Friday, April 19, 2013

A river runs through it

The wind. The rain. It just doesn't seem to stop.

The basement is taking on water. Large sections of the greenway are closed. The streets have small rushing rivers on the berms as the sewers struggle to manage the incoming water.

And somewhere, in all of this, my motivation to run - to do anything, really - has been swept away like a piece of debris in the rapid. I struggle to get up with the alarm, this morning just turning it off before it could sound, and fighting myself every step of the way to get out of the door. In complete honesty, I'm not sure I would have run at all this week had it not been for Boston. Monday, I was swept in the excitement of the event and convinced myself that I couldn't not run on such a big day in our community. My outings Tuesday and Wednesday were in honor of those who couldn't run.

This morning, though, it took pure grit and a refusal to not meet the goals of my plan - and those for myself - to get me out on the road.

I dropped off Miles at my mother-in-law's house a smidge early, giving me enough time to log the easy 3-5 miles on my plan (I had my mind set on 5). I spent the first half-mile bemoaning the fact that it was going to be windy and my attire, while appropriate, was ridiculous for late April - short-sleeve tech shirt, arm warmers, windbreaker, capris and head band. But once I gave into the realities of the day, I settled into a rhythm and found myself amending my route to take in the views of the palacial homes that neighbor the park.

I did my best to keep an even pace when I could and reminded myself not to fight the wind as I am no match for 25 mph gusts. Twigs ... branches ... limbs were dodged, serving as constant reminders of such a tumultuous week. The river menacingly encroached on safe sections of my path, the currents of a usually calm body of water moving briskly. Yet I trucked along, reveling in how a beautiful run had risen from such misery - the conditions and my own internal demons.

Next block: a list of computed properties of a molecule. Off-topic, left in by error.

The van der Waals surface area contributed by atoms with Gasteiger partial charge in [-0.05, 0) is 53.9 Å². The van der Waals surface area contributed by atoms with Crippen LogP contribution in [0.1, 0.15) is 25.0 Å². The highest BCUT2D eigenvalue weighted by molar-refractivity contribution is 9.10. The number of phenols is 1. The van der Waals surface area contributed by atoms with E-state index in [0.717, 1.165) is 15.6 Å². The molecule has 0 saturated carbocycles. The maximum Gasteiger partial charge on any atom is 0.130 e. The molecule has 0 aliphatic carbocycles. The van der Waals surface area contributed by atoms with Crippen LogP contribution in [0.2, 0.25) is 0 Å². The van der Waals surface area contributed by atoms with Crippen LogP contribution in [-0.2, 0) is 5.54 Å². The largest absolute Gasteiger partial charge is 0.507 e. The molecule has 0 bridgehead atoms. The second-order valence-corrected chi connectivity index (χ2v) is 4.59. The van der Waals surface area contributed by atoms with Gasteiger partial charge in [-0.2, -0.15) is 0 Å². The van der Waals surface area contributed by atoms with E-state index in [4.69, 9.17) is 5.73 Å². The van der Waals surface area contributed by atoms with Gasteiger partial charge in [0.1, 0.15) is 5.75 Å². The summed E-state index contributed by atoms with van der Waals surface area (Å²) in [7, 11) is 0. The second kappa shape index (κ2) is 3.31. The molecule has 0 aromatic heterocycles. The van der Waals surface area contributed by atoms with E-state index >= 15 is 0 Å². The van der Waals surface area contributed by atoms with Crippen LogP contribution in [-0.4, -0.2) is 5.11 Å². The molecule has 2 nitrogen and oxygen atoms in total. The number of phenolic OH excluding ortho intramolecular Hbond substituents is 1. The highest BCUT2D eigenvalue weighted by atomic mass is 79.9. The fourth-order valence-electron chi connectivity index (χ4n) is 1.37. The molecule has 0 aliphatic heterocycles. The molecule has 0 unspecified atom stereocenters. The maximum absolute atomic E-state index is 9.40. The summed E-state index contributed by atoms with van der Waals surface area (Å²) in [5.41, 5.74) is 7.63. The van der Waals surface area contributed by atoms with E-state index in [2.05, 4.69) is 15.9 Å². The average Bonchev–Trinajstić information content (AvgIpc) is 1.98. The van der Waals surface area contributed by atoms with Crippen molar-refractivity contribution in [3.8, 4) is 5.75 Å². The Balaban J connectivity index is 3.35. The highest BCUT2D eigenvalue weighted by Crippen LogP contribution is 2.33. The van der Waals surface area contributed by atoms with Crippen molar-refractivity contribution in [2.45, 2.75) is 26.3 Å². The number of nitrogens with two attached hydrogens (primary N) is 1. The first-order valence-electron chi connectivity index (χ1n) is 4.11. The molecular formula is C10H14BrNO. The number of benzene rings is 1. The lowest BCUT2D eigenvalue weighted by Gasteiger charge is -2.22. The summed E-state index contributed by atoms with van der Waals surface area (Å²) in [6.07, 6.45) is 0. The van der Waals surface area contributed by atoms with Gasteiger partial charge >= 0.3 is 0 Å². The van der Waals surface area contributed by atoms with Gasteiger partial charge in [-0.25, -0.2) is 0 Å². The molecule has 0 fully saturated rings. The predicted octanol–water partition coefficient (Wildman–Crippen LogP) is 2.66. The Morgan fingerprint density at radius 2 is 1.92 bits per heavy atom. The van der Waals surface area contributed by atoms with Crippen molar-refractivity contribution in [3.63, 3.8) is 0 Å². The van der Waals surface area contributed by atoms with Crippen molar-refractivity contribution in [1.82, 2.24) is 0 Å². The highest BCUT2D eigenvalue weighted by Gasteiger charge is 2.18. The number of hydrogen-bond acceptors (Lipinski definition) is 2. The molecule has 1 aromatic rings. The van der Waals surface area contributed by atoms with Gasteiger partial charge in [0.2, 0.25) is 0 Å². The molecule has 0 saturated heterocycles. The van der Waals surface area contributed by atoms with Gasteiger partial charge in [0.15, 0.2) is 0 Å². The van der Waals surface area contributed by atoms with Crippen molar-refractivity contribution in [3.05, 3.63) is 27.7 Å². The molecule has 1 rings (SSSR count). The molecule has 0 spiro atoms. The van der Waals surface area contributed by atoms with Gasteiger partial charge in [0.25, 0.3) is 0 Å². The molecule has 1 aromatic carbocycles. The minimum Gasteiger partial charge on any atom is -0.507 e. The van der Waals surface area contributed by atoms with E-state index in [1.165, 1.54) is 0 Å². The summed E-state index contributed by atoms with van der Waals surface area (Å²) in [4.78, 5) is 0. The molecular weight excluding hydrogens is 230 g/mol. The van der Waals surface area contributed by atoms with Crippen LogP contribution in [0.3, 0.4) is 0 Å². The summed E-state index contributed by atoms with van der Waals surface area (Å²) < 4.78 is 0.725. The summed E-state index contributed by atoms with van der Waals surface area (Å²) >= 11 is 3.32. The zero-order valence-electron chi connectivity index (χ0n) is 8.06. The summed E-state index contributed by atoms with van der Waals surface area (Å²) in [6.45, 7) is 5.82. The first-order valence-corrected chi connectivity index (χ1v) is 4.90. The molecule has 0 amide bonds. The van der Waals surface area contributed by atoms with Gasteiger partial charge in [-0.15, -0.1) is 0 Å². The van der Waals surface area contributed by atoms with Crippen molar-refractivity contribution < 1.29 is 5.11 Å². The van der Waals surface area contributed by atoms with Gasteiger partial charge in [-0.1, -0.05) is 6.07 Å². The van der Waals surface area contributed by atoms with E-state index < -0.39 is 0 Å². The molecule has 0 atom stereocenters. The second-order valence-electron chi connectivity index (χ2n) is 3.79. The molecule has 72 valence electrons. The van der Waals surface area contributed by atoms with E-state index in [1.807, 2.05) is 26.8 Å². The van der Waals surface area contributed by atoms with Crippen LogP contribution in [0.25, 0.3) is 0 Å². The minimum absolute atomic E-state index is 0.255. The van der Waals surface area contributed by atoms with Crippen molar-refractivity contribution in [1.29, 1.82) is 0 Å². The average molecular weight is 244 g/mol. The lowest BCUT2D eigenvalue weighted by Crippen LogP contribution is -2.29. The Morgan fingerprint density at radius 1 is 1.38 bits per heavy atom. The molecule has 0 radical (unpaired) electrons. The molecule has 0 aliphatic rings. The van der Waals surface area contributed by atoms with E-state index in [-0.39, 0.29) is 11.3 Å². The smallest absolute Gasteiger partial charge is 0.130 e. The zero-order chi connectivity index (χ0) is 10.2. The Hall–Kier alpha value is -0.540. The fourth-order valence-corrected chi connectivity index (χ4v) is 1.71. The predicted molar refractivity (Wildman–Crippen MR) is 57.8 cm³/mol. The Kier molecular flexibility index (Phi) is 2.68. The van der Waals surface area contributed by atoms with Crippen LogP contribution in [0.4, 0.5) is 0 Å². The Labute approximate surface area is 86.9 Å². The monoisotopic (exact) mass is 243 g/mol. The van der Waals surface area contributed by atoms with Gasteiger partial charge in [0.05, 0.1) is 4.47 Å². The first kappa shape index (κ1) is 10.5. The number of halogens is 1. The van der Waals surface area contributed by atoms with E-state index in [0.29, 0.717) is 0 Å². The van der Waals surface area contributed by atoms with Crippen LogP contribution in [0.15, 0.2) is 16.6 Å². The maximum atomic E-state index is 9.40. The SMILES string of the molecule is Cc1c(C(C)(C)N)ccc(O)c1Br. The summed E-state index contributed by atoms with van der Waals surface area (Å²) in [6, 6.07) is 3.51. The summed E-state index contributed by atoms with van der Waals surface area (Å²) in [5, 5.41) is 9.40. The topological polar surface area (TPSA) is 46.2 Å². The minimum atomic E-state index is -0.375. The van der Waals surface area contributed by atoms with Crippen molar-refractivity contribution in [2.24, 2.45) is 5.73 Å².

Until I was stopped in my tracks. Quite literally.

I was less than a half-mile from the park exit and about a mile from my car when my feet first splashed through the waters on Park Drive. A few feet ahead, I noticed workers sandbagging the club house. We made eye contact, and I could see the guys chuckle. They started to paddle with their hands. And I looked forward. Up ahead, the safe area, was gushing with water. There was no way to tell how deep it was or how fast it was moving.

I stopped. I pondered. I could go through it, christening my new Brooks Ravennas, and run a mile in soggy socks. I could also backtrack and add 2 miles to my route. Neither option was particularly appealing but the workers strongly advised against running through the flooding.

And so I turned around, retracing my steps along the path. It was eerily empty. Quiet. I wondered why I hadn't noticed this earlier but resisted the urge to get frustrated. If anything, I was thankful to be in the shape I'm in and that 2 miles will not break me.

As I made my way back, I was struck by something else. The grass it was green - lusciously green - and much more vibrant than during last year's ridiculously dry, hot summer. Yellow daffodils created bright borders along manicured lawns. White blooms dotted the tips of dogwood trees. This world, it was alive.

And so was I. Despite everything around me - the news of the world, the rapidly incurring damage, the never-ending winter, an overwhelming sense that I'm in over my head with new endeavors - I was making it through. One step at a time.


  1. This post is beautiful. Just like you. Just wanted you to know that.


  2. sounds like quite the run! It is wonderful to notice the beauty around like vibrant colors.

  3. Yes, we are all alive and I'm glad you decided to run and not swim. Stay safe, my friend.

  4. Love your perspective...great way to look at it! :0)

  5. beautiful post! i loved it. great job and great perspective.